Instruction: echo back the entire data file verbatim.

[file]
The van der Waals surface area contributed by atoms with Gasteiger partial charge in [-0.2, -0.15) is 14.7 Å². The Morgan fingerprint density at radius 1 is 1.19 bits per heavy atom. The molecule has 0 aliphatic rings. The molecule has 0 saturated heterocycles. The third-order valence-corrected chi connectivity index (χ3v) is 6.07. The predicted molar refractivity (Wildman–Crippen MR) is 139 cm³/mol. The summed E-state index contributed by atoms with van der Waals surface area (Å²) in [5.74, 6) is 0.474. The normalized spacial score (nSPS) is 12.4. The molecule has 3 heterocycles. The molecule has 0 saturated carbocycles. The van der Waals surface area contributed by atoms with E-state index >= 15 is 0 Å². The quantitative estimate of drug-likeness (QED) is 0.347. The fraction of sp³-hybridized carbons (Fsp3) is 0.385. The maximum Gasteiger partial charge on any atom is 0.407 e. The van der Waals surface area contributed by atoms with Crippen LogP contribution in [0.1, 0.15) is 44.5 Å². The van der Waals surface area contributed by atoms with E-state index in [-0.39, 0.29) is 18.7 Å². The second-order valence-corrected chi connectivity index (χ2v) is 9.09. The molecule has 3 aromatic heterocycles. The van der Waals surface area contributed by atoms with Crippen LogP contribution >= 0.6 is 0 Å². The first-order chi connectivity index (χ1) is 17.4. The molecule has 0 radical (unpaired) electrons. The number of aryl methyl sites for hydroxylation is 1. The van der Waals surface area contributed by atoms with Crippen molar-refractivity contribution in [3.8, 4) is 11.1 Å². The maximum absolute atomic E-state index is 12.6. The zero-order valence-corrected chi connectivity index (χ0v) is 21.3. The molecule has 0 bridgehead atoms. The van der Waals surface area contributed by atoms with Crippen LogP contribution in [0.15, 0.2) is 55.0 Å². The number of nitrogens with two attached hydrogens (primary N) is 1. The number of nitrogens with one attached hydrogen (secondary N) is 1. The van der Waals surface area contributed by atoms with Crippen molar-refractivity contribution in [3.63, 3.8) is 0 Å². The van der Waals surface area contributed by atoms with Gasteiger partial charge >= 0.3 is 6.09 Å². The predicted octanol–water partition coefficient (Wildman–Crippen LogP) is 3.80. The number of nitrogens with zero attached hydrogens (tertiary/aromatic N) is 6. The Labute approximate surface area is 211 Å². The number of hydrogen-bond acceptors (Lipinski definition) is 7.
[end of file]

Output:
The van der Waals surface area contributed by atoms with Gasteiger partial charge in [-0.2, -0.15) is 14.7 Å². The Morgan fingerprint density at radius 1 is 1.19 bits per heavy atom. The molecule has 0 aliphatic rings. The molecule has 0 saturated heterocycles. The third-order valence-corrected chi connectivity index (χ3v) is 6.07. The predicted molar refractivity (Wildman–Crippen MR) is 139 cm³/mol. The summed E-state index contributed by atoms with van der Waals surface area (Å²) in [5.74, 6) is 0.474. The normalized spacial score (nSPS) is 12.4. The molecule has 3 heterocycles. The molecule has 0 saturated carbocycles. The van der Waals surface area contributed by atoms with E-state index >= 15 is 0 Å². The quantitative estimate of drug-likeness (QED) is 0.347. The fraction of sp³-hybridized carbons (Fsp3) is 0.385. The maximum Gasteiger partial charge on any atom is 0.407 e. The van der Waals surface area contributed by atoms with Crippen LogP contribution in [0.1, 0.15) is 44.5 Å². The van der Waals surface area contributed by atoms with E-state index in [-0.39, 0.29) is 18.7 Å². The second-order valence-corrected chi connectivity index (χ2v) is 9.09. The molecule has 3 aromatic heterocycles. The van der Waals surface area contributed by atoms with Crippen LogP contribution >= 0.6 is 0 Å². The first-order chi connectivity index (χ1) is 17.4. The molecule has 0 radical (unpaired) electrons. The number of aryl methyl sites for hydroxylation is 1. The van der Waals surface area contributed by atoms with Crippen molar-refractivity contribution in [3.8, 4) is 11.1 Å². The maximum absolute atomic E-state index is 12.6. The zero-order valence-corrected chi connectivity index (χ0v) is 21.3. The molecule has 0 bridgehead atoms. The van der Waals surface area contributed by atoms with Crippen LogP contribution in [0.15, 0.2) is 55.0 Å². The number of nitrogens with two attached hydrogens (primary N) is 1. The number of nitrogens with one attached hydrogen (secondary N) is 1. The van der Waals surface area contributed by atoms with Crippen molar-refractivity contribution in [3.63, 3.8) is 0 Å². The van der Waals surface area contributed by atoms with Gasteiger partial charge >= 0.3 is 6.09 Å². The predicted octanol–water partition coefficient (Wildman–Crippen LogP) is 3.80. The number of nitrogens with zero attached hydrogens (tertiary/aromatic N) is 6. The Labute approximate surface area is 211 Å². The number of hydrogen-bond acceptors (Lipinski definition) is 7.